John Ajvide Lindqvist – Handling the Undead

Original Title: Hanteringen av Odöda
Author: John Ajvide Lindqvist
Genre: Drama/Horror

I am probably the most unlikely person to either talk about horror or talk about a book about the undead, but as people may or may not know, I was a huge fan of Lindqvist’s Let the Right One In — both book and Swedish adaptation, not so much of Let Me In.

So when Handling the Undead made its way into a translation, I couldn’t help but get my hands on it. The book chronicles a series of events before and after a huge phenomenon that made the “newly deceased” wake up and walk the streets of Stockholm, Sweden.

Though the reanimation of the dead is obviously a horror element, Handling the Undead deals with the story from its dramatic point of view. The original reaction shows, not only people freaking out from seeing dead people returning to their regular routines, but also deals with rising health issues for the government and the political action to handle them — which may or may not turn into total chaos. The book also has religious undertones and talks about the rights of the undead.

Lindqvist also never forgets the human element. He introduces us to David, who recently lost his wife in an accident, but finds himself eye to eye with her when she suddenly awakens at the morgue. Then there’s old Mahler, who lost his grandchild just a bit ago and rushes off to his grave to see if it’s true, that the dead have awoken. Finally, there’s the rebellious Flora, who’s at grandmother Elvy’s house after the passing of her grandpa.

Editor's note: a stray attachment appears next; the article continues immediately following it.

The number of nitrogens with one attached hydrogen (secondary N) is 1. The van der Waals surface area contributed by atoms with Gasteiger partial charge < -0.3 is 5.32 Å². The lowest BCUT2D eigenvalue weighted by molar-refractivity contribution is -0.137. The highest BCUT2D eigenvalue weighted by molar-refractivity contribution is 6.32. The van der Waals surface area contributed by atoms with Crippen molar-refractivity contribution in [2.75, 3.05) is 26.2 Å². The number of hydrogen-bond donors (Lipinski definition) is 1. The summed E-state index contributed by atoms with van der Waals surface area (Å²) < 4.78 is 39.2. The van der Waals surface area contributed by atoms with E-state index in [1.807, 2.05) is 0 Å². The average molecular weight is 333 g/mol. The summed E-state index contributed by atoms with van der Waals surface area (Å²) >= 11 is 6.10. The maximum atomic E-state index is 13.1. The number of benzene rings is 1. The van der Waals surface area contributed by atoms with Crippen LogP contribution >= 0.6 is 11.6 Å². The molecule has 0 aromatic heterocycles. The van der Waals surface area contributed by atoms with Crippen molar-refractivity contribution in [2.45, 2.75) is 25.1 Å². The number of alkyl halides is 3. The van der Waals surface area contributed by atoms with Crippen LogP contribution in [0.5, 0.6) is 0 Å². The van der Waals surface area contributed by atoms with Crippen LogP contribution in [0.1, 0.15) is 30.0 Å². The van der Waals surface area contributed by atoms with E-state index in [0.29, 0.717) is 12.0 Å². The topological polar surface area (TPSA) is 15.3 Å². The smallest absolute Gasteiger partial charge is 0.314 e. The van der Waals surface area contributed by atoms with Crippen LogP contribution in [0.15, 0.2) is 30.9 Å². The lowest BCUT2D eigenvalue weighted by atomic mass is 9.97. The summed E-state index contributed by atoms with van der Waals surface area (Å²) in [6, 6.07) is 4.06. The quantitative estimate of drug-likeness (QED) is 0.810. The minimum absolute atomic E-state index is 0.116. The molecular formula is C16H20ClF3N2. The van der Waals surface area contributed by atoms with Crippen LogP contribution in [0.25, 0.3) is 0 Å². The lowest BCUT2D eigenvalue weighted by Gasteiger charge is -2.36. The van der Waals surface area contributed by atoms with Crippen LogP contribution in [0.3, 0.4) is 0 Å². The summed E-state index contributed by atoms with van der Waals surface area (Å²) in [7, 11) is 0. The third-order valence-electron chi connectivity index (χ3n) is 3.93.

Unlike Let the Right One In, Handling the Undead never truly feels like a horror story except for a chapter in which the ambiance described made you feel a little bit chilly. As a whole, however, the book’s better aspects are its grief and drama, which make you examine your own history with your deceased relatives and maybe, just maybe, reach that point where you actually tear up a little bit thinking about those memories and the would-have-beens.

The question I want to ask all of you is what would you do in that situation? What would you do if your dead relative or friend returned as if nothing had happened?

Rating: ★★★¾☆ 

Get it on Amazon


YAM Magazine editor, photographer, blogger, translator and part-time web designer. Film junkie, music junkie… and lately series (a.k.a. TV) junkie.

9 Responses

  1. Peter says:

    I love that book. Im definitely gonna re-read it one more time. The best thing about the book is the logistic problem the awakening causes. The thing about his books the bugs me a little is that the reason why the dead wakes up is kind of blurry and undefined. Great review anyhow :)

    • amy says:

      @Peter, yeah. I was also waiting for an explanation of why it happened or what was going on with it… but then I told myself that the book wasn’t about how they managed to wake up again. xD I loved the logistics of the book, though. I actually… I don’t know what would become of the media and mass hysteria if something like that actually happen.

      Can you imagine Twitter trends? xD

      Then… I don’t watch Torchwood, but the commercials they run on BBC Entertainment reminded me of this book with that Miracle Day spin-off. Instead, it seems it’s about people not dying for a day… xD

  2. @amy, I didn’t know about that book! I’ll try and check it out.

  1. August 30, 2016

    […] been always fascinated with the exploration of Death and the After Life on media [see also Handling the Undead], alongside themes of loss, of course. So Laika’s most recent outing, Kubo and the Two […]

Leave a Reply

This site uses Akismet to reduce spam. Learn how your comment data is processed.